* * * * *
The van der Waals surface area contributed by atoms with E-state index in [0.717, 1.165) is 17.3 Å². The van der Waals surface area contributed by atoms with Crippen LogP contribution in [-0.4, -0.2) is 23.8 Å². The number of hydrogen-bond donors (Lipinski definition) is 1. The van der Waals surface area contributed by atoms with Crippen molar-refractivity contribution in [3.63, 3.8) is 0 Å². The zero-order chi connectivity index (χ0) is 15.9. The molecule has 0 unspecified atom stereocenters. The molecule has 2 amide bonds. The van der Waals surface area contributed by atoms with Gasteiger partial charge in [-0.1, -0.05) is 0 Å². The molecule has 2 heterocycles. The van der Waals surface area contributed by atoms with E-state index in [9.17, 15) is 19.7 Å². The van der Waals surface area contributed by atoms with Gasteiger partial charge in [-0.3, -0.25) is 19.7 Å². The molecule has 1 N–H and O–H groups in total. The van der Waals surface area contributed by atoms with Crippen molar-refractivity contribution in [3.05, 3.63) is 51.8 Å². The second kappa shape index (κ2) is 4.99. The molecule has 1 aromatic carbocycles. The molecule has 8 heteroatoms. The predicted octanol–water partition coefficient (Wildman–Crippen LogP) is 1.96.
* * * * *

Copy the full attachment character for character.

The van der Waals surface area contributed by atoms with E-state index in [0.717, 1.165) is 17.3 Å². The van der Waals surface area contributed by atoms with Crippen LogP contribution in [-0.4, -0.2) is 23.8 Å². The number of hydrogen-bond donors (Lipinski definition) is 1. The van der Waals surface area contributed by atoms with Crippen molar-refractivity contribution in [3.63, 3.8) is 0 Å². The zero-order chi connectivity index (χ0) is 15.9. The molecule has 0 unspecified atom stereocenters. The molecule has 2 amide bonds. The van der Waals surface area contributed by atoms with Gasteiger partial charge in [-0.1, -0.05) is 0 Å². The molecule has 2 heterocycles. The van der Waals surface area contributed by atoms with E-state index in [9.17, 15) is 19.7 Å². The van der Waals surface area contributed by atoms with Gasteiger partial charge in [-0.3, -0.25) is 19.7 Å². The molecule has 1 N–H and O–H groups in total. The van der Waals surface area contributed by atoms with Crippen molar-refractivity contribution in [3.05, 3.63) is 51.8 Å². The second kappa shape index (κ2) is 4.99. The molecule has 1 aromatic carbocycles. The molecule has 8 heteroatoms. The predicted octanol–water partition coefficient (Wildman–Crippen LogP) is 1.96.